UNION JACK; McConnell plans Braveheart celebrations for Scotland but Nats claim it's too shameful.
PLANS to celebrate three key events in Scottish history were unveiled by First Minister Jack McConnell yesterday.
But his bid to mark the anniversaries of the Union of the Crowns, the death of William Wallace and the Union of Parliaments quickly led to a battle royal with the SNP.
The First Minister wants Braveheart star Mel Gibson to play a key role in the Wallace celebration - with the cast of the hit movie reuniting in Scotland.
He hoped the country would get behind the plans, bringing a major tourism boost.
Instead, the Nats accused him of celebrating "the loss of our monarch, the loss of Parliament and the shameful murder of our national hero."
And yesterday, "Union Jack" McConnell and John "Saltire" Swinney squared up to each other.
McConnell told Holyrood he wanted to see a five-year programme of events.
The first will be the 400th anniversary of the Union of the Crowns, in March next year.
That will be followed by the 700th anniversary of the death of Braveheart hero Wallace, in 2005.
And 2007 will see the 300th anniversary of the Union of the Parliaments.
As well as Mel Gibson's involvement, he wants a major exhibition next year on the Union of the Crowns.
But a spokesman for the Nats said: "If he wanted to celebrate Wallace, he should be celebrating his life and birth."
SNP leader John Swinney claimed the timing of the Union of the Crowns event would be "hijacked" by Labour for party political reasons - it coincides with next year's Scottish Parliament elections.
At First Minister's Questions yesterday, McConnell hit back: "To see the kind of derisory response to an open invitation to join together and make sure we celebrate in an international way a variety of events from our past, then I think that was a tragic error.
"I hope, in future, the SNP may be led by somebody who is a bit more able to recognise the importance of Scotland's history in selling our country at home and abroad."
McConnell outlined his plans in a letter to VisitScotland chairman Peter Lederer.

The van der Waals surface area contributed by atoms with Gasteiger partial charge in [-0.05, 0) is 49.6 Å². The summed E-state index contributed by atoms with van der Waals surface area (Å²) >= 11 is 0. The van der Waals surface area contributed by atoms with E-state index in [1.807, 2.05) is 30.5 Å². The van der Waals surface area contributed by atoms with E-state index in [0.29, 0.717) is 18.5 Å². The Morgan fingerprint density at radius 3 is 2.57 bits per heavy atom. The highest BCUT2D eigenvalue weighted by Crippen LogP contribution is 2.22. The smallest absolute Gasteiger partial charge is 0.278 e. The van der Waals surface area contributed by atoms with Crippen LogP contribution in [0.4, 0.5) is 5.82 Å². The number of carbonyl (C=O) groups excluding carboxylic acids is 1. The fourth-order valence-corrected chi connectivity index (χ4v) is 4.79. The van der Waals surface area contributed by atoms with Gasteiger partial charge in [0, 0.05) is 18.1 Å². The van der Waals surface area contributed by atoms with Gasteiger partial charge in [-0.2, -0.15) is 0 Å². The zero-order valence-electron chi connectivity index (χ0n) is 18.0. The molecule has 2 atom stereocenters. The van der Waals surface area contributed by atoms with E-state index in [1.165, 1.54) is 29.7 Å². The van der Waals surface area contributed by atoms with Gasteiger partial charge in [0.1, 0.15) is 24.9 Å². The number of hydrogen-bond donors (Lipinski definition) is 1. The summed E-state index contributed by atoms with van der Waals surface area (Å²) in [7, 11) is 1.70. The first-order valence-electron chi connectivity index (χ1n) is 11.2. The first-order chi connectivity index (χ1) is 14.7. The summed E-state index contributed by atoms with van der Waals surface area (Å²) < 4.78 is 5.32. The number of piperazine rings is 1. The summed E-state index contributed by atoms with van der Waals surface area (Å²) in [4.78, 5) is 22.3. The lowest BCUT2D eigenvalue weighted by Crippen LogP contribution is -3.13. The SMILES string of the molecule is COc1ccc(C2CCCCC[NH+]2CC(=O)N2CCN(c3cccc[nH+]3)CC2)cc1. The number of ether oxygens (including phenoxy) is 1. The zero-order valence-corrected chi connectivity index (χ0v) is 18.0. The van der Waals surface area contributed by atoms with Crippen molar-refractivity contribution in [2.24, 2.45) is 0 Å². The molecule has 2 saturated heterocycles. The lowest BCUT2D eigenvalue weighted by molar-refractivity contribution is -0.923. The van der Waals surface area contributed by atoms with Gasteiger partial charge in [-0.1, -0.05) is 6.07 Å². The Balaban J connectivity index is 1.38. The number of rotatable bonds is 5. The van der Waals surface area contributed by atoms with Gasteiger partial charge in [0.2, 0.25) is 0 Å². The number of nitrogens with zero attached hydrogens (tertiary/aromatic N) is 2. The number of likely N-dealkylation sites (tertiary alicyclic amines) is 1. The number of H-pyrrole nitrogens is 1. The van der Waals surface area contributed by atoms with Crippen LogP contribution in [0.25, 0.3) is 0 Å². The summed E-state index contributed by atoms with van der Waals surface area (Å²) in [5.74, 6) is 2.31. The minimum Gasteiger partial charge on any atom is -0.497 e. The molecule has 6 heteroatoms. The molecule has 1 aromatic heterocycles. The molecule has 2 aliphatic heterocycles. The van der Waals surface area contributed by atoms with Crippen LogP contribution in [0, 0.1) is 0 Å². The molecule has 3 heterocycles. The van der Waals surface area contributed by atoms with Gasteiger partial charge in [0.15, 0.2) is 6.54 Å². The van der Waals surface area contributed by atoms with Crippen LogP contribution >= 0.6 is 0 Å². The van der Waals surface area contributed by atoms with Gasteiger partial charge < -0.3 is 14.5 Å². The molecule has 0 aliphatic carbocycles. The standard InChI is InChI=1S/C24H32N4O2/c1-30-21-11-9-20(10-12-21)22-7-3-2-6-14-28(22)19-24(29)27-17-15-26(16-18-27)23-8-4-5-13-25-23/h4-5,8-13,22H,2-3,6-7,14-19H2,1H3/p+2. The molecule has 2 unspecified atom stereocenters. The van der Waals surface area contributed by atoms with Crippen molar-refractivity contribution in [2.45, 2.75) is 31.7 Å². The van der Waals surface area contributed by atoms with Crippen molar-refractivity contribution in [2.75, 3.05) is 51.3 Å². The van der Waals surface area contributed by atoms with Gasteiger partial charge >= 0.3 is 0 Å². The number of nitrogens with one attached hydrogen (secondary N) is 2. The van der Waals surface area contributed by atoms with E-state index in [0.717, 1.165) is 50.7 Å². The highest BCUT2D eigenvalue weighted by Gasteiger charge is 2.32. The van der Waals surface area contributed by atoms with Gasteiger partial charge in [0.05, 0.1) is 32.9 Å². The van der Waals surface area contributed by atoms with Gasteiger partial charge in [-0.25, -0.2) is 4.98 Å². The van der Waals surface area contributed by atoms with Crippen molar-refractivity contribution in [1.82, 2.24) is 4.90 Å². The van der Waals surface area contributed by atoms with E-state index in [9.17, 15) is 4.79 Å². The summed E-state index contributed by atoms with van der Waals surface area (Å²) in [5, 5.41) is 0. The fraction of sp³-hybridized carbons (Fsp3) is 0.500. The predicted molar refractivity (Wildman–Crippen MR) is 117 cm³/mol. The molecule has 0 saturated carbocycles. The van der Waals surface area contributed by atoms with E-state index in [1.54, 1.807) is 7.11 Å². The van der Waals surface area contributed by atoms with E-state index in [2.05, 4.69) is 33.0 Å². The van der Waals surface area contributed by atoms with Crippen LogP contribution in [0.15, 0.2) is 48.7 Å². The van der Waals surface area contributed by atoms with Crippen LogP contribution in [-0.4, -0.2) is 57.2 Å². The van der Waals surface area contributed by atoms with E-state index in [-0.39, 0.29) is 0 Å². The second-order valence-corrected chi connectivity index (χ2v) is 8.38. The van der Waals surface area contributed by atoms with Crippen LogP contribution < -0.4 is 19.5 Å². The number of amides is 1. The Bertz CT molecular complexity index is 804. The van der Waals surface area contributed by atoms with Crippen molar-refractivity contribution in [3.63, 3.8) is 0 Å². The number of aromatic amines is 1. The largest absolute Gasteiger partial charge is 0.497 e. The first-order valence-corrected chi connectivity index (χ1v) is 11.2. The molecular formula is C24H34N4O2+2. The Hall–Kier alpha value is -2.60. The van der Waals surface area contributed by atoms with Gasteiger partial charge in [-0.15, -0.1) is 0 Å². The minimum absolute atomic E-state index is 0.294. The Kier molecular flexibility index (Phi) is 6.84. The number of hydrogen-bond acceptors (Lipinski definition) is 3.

He said: "The events of 1603 led to the best-known royal family in the world today and 1707 led, in time, to Britain being a model of Parliamentary democracy the world over.
"And of course, William Wallace became known the world over following the international success of the Braveheart movie."
The First Minister wants to set up a steering group to draw up plans.
Pubs and clubs could get longer opening hours to mark the occasions.
He also claimed that there could be an education bonus, with teachers linking lessons to the events.
McConnell said: "It sends a positive message about our national identity at home and abroad.
"I see it as an indication that we are proud of our history, willing to celebrate significant moments in our past and commemorate our heroes."
But Swinney claimed: "What we need is a First Minister who uses his energies to promote Scotland and our tourism industry, not one that uses Scots tourism to promote his own political agenda.
"Jack McConnell has made a fool of himself today."
Nats MSP Alex Neil added: "Instead of presenting himself as Union Jack, he should fly the Saltire and do what is best for Scotland. That means breaking the union, not celebrating it."
Unsurprisingly, the celebrations were welcomed by unionist Tories.
Their culture spokesman Brian Monteith said: "I have been pushing for an official celebration of the Union of the Crowns for over a year now."
But he warned: "It would be seriously disappointing if the celebration lacked sufficient pomp and splendour, as that is what will attract tourists."
Last night, the most vital question for ordinary Scots remained unanswered - will workers get days off to join the celebrations?
UNION OF THE CROWNS In 1603, James VI of Scotland inherited the throne of England, following the death of Elizabeth I.
THE DEATH OF WALLACE Scotland's most prominent freedom fighter was drawn-and- quartered by the English in London in 1305.
UNION OF PARLIAMENTS In 1707, Scottish MPs voted for the Act of Union by 110 votes to 67. It was hated by ordinary Scots, most of whom couldn't vote.
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|Publication:||Daily Record (Glasgow, Scotland)|
|Date:||Nov 8, 2002|
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